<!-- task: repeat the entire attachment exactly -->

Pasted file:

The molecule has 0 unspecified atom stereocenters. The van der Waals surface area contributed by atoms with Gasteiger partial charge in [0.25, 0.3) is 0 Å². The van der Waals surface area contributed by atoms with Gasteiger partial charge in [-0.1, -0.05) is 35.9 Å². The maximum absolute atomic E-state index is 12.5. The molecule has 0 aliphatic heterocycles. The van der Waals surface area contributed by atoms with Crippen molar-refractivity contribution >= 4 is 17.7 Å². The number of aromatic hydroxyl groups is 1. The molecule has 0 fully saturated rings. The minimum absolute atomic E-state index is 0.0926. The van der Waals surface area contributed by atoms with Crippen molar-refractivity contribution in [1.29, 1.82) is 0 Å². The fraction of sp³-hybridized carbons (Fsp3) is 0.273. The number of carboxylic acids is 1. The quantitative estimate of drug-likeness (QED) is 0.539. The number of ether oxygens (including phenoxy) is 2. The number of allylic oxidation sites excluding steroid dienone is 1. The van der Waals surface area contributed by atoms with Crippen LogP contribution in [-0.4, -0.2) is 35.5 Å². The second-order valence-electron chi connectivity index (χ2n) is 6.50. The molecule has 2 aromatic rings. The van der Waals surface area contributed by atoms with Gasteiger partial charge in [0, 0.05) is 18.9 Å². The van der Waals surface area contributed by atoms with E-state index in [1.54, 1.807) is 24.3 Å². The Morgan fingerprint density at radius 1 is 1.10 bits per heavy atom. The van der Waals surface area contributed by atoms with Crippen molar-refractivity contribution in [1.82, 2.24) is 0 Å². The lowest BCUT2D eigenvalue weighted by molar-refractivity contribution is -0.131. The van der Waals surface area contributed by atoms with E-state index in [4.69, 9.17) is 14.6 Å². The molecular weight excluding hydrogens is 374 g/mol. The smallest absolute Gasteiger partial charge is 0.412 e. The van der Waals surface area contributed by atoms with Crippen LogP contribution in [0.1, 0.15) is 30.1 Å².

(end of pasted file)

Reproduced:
The molecule has 0 unspecified atom stereocenters. The van der Waals surface area contributed by atoms with Gasteiger partial charge in [0.25, 0.3) is 0 Å². The van der Waals surface area contributed by atoms with Gasteiger partial charge in [-0.1, -0.05) is 35.9 Å². The maximum absolute atomic E-state index is 12.5. The molecule has 0 aliphatic heterocycles. The van der Waals surface area contributed by atoms with Crippen molar-refractivity contribution >= 4 is 17.7 Å². The number of aromatic hydroxyl groups is 1. The molecule has 0 fully saturated rings. The minimum absolute atomic E-state index is 0.0926. The van der Waals surface area contributed by atoms with Crippen molar-refractivity contribution in [1.29, 1.82) is 0 Å². The fraction of sp³-hybridized carbons (Fsp3) is 0.273. The number of carboxylic acids is 1. The quantitative estimate of drug-likeness (QED) is 0.539. The number of ether oxygens (including phenoxy) is 2. The number of allylic oxidation sites excluding steroid dienone is 1. The van der Waals surface area contributed by atoms with Crippen LogP contribution in [-0.4, -0.2) is 35.5 Å². The second-order valence-electron chi connectivity index (χ2n) is 6.50. The molecule has 2 aromatic rings. The van der Waals surface area contributed by atoms with Gasteiger partial charge in [0, 0.05) is 18.9 Å². The van der Waals surface area contributed by atoms with E-state index in [1.54, 1.807) is 24.3 Å². The Morgan fingerprint density at radius 1 is 1.10 bits per heavy atom. The van der Waals surface area contributed by atoms with Crippen molar-refractivity contribution in [1.82, 2.24) is 0 Å². The lowest BCUT2D eigenvalue weighted by molar-refractivity contribution is -0.131. The van der Waals surface area contributed by atoms with E-state index in [4.69, 9.17) is 14.6 Å². The molecular weight excluding hydrogens is 374 g/mol. The smallest absolute Gasteiger partial charge is 0.412 e. The van der Waals surface area contributed by atoms with Crippen LogP contribution in [0.1, 0.15) is 30.1 Å².